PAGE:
Republicans often say that if you support abortion under any circumstances that you want unborn babies to die. That’s ridiculous. Do you know one person who actually WANTS unborn babies to die? Do you know anyone who thinks that’s a great idea in every case? Again, no one wants that, but to hear it told by some staunch conservatives, if you have a (D) after your name, that is precisely the belief you hold along with ALL of those with (D)’s behind their names. That’s just nuts.

You get the idea.

Life is not now nor has it ever been an “either/or” proposition. Why has politics become this way?

And it’s not like a relationship with either party can be like one of those Venn Diagrams that you did in school:

Venn

Lately, it seems to me that neither party ideologically allows you to overlap even a little bit. (Not publicly anyway.) You’re either all in or your all out. You either agree with them 100% on everything or you’re a horrible person who wishes bad things to happen to everyone else.

Yes, I am aware of the Libertarian Party.  In fact, ideologically speaking, I probably overlap with libertarians the most.  But right now, the (L)’s are not influencing the national dialogue to any significant degree and therefore, not a practical entity in my opinion.

Ok, I admit it. There are a few people – very few — on whom I’d wish bad things. And no, none of them are ex-significant others or spouses or anything petty like that. So no, I don’t wish for bad things to happen to the sick, the well, the poor, the rich, the homeless, the unemployed, the heterosexual, the homosexual, the bisexual, the trisexual (or any sexual I can imagine — and I have a vivid imagination) or the purple people eaters of the world.

I’m just me and I have my own ideas and thoughts about things. And I’m smart enough to draw conclusions from the available data for myself. I have an equally smart, terrific circle of friends and acquaintances most of whom don’t share my every perspective and I don’t hate them and they don’t hate me. Sometimes I agree and sometimes I don’t. Yes, we have been known to have heated discussions, but we have far more in common just as people then we do politically.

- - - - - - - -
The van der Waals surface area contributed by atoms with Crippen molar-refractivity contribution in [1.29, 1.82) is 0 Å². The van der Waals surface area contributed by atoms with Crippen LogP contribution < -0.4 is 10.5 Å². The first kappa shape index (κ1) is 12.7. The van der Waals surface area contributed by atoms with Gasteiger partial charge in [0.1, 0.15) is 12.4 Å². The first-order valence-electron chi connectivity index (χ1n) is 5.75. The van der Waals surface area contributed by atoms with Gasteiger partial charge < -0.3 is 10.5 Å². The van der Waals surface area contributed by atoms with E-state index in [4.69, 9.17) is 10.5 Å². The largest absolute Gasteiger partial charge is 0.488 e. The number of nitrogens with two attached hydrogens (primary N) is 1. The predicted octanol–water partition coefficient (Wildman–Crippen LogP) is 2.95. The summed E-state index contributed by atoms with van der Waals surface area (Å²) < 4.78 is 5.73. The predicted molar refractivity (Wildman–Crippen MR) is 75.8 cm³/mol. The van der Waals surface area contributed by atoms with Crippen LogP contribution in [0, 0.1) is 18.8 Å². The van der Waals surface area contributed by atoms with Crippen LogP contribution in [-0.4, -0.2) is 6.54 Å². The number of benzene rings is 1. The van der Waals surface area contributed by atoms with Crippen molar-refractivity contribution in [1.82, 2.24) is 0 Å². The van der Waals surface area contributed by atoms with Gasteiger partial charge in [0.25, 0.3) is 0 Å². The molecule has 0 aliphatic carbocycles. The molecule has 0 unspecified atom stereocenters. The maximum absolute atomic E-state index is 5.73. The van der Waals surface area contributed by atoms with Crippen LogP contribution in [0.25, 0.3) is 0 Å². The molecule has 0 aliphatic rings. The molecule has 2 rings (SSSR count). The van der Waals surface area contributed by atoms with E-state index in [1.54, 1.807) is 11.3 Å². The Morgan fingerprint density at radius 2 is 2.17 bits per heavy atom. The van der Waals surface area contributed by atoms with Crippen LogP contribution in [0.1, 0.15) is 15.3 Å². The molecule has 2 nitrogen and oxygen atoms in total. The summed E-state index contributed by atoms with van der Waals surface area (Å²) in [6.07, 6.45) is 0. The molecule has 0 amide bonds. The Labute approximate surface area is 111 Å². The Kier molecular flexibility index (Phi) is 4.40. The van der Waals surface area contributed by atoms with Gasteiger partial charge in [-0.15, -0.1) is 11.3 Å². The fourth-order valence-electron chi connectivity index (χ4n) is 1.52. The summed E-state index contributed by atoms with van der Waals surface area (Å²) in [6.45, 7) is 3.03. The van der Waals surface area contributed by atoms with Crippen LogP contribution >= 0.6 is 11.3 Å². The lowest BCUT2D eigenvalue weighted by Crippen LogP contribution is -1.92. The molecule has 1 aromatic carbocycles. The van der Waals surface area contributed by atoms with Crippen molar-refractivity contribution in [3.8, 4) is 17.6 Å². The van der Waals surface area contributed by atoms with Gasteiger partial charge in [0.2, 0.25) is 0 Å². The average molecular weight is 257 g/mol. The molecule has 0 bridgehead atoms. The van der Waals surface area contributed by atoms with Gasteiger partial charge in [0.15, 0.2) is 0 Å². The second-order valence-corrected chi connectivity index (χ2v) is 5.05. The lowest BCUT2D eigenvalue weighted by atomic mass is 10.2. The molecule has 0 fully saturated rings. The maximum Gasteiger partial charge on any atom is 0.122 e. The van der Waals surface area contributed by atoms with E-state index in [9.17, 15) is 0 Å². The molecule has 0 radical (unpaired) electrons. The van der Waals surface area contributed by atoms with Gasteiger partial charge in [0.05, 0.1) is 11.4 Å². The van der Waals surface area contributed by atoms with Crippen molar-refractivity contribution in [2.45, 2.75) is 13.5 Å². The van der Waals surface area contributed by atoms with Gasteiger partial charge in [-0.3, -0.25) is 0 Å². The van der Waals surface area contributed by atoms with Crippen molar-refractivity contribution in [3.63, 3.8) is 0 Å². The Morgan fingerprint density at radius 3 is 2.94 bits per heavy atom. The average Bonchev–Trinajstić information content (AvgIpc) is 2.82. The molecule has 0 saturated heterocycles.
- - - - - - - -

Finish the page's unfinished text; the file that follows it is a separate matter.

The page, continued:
And herein is the lead for this essay: We ALL have far more in common as people than we do politically. The two well-established political parties have lost sight of the American populace as people FIRST. People have nuance, color and diversity of thought. Voters don’t. And that’s how the two well-established political parties now view all of us – as voters not as people. You’re either all in or you’re all out.

In today’s political climate, this leaves the thinking person with no place to go. This leaves me homeless.


Comments

Living Homeless in 2015 — 1 Comment

  1. Dan you are right on the money here. I still wear the (R) moniker but mostly out of reluctance to change it than proudly. I like to refer to myself as more fiscally conservative and socially independent. Unfortunately over the past 2 decades it seems that I’ve found myself at the polling station voting for the lesser of two bad choices rather than a clear, “I can get behind this person” choice. The only exception to this has been a local assembly woman Amy Demboski, who walks the walk she talks.